Friday, November 7, 2014

Harvard secretly photographed students to study attendance. From the Boston Globe.

Smile, brother.
They're taking attendance.
Harvard University has revealed that it secretly photographed some 2,000 students in 10 lecture halls last spring as part of a study of classroom attendance, an admission that prompted criticism from faculty and students who said the research was an invasion of privacy.

The clandestine experiment, disclosed publicly for the first time at a faculty meeting Tuesday night, came to light about a year-and-a-half after revelations that administrators had secretly searched thousands of Harvard e-mail accounts. That led the university to implement new privacy policies on electronic communication this spring, but another round of controversy followed the latest disclosure.



  1. Thank God they aren't snapping proffies!

  2. I am completely unapologetic about photographing my students, but then I tell students in my syllabus that I'm going to do it, with a clause at the end of the syllabus that being enrolled in the class and not dropping it constitutes agreement to the terms of the syllabus. I photograph my students in the beginning of the semester, to print up on a piece of foam board and pass around, so students can print their names legibly and not over their faces, so I can learn names. My students regard this as friendly. I also photograph my classes during exams, and it noticeably cuts down attempts at cheating. I bring a DSLR camera and a big zoom lens. Waving that thing around does get noticed: the message is be good, or the proffie will point his nasty thing at you.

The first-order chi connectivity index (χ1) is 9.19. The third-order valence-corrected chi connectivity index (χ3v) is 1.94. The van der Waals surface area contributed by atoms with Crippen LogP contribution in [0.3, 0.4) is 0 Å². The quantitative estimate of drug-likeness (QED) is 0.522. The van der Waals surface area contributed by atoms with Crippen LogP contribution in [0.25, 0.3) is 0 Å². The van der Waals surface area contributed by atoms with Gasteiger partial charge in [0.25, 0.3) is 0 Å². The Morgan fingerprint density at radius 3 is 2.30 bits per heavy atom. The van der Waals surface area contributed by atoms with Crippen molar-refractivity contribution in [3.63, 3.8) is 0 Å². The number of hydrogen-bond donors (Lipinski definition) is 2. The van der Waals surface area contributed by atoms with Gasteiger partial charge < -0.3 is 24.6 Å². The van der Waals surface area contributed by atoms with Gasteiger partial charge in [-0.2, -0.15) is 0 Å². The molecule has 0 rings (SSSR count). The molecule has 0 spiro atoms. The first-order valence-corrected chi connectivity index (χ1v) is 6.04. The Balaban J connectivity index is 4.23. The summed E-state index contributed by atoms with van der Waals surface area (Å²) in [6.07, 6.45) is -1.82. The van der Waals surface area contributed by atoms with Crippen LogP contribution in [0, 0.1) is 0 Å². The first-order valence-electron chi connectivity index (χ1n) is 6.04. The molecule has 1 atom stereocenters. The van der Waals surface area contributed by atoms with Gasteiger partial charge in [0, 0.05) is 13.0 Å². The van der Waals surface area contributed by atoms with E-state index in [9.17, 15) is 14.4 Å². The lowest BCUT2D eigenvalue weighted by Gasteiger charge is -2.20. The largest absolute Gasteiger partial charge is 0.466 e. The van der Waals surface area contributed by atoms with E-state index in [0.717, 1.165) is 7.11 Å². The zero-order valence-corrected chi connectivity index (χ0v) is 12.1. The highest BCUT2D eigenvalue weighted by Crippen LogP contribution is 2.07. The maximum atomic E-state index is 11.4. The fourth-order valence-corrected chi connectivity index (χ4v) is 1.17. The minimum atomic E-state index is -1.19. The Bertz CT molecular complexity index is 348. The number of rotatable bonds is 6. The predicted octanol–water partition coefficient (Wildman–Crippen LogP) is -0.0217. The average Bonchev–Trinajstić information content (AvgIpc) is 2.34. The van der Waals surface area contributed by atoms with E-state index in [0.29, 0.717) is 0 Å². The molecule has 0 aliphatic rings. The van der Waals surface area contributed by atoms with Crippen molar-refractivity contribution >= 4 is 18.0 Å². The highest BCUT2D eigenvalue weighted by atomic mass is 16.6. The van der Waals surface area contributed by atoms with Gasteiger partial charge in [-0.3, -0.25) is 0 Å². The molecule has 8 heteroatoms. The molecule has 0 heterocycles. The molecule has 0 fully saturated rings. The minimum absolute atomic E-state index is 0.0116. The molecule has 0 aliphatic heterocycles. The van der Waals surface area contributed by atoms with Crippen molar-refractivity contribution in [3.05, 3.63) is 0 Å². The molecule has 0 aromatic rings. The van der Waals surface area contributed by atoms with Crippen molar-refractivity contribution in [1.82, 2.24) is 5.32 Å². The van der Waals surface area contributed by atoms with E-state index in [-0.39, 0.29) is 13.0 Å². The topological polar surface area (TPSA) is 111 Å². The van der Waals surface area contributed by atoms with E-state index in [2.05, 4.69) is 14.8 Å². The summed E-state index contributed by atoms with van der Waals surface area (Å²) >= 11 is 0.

1. I use a Canon EF-S 17-85mm f/4-5.6 zoom lens. At F = 85mm, it can zoom in on the pair of students sitting so close together I ask them if they're dating. At F = 17mm, the field of view is so wide I can image the whole classroom in one image, with a clock on the back wall, to document latecomers and other events.


Note: Only a member of this blog may post a comment.